Entertainment companies are entering the Age of Data, where they'll have access to more information than ever about their products, their audiences and how to create, market and distribute one to the other. Now, those companies and their leadership have to be ready to embrace the coming huge opportunities, especially as data-driven competitors such as Netflix, MoviePass and Amazon transform the industry. That was one message this morning from Stephen F. DeAngelis, CEO and founder of AI provider Enterra Solutions, speaking before a group of Hollywood technology executives in Beverly Hills. He noted wryly that Hollywood has portrayed AI technologies in dark or at least complicated ways over the years, from the murderous HAL 9000 in 2001: A Space Odyssey to the world-ending SkyNet in the Terminator films to the runaway AIs of Ex Machina and Her. We're quite a ways still from AI with that kind of power and autonomy, DeAngelis said, but he cautioned that people think of AI tools in overly limited ways.
"It's tempting to dismiss the notion of highly intelligent machines as mere science fiction," writes the renowned theoretical physicist Stephen Hawking along with his colleagues Stuart Russell, Max Tegmark, and Frank Wilczek. "But this would be a mistake, and potentially our worst mistake in history." The Independent, 1 May 2014] Anything "sensational" that Hawking writes concerning science and technology garners headlines and most news sources have trumpeted his and his colleagues' warnings about the dangers of developing artificial intelligence (AI) and ignored what they had to say about the benefits of artificial intelligence. "The potential benefits are huge; everything that civilisation has to offer is a product of human intelligence; we cannot predict what we might achieve when this intelligence is magnified by the tools that AI may provide, but the eradication of war, disease, and poverty would be high on anyone's list. Success in creating AI would be the biggest event in human history."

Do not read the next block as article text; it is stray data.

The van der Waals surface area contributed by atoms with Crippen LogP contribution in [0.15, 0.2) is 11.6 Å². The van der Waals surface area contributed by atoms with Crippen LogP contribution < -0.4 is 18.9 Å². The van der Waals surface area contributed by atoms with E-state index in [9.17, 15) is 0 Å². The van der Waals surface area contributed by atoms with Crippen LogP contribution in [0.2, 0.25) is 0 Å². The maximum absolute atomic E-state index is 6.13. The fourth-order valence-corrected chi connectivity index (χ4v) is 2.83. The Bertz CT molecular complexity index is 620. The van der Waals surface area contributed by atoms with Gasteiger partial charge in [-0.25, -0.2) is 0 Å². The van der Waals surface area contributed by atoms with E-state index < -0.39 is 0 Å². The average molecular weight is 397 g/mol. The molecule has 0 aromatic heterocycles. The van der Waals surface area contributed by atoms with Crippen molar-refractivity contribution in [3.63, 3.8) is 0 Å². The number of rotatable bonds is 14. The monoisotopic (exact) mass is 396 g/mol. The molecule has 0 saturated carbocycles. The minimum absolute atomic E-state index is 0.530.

Alexander Eule writes, "First Google's self-driving car crashed, then Microsoft's Twitter bot started spewing inappropriate tweets. I'm sure there are lots of lessons, but one big lesson is that we need to program ethics into artificial intelligence (AI) systems. Last year an article from Taylor & Francis posed the question: Is it time we started thinking about programming ethics into our artificial intelligence systems. " "Naturally, to be able to create such morally autonomous robots, researchers have to agree on some fundamental pillars: what moral competence is and what humans would expect from robots working side by side with them, sharing decision making in areas like healthcare and warfare.
"Nothing ever comes to one, that is worth having," Booker T. Washington once remarked, "except as a result of hard work." I'm a firm believer that worthwhile work is good for the body and the soul; however, I also believe that tedious and repetitive work can be soul crushing and boring. Rachel King (@sfwriter) reports, "Over the past year, some workers at AT&T have begun to automate the boring, repetitive parts of their jobs by using software bots." Historically, technology has been developed to accomplish repetitive tasks because most people hate doing them and because bored workers are prone to making mistakes. In spite of concerns about automation eliminating jobs, technology's advance is not going to be halted.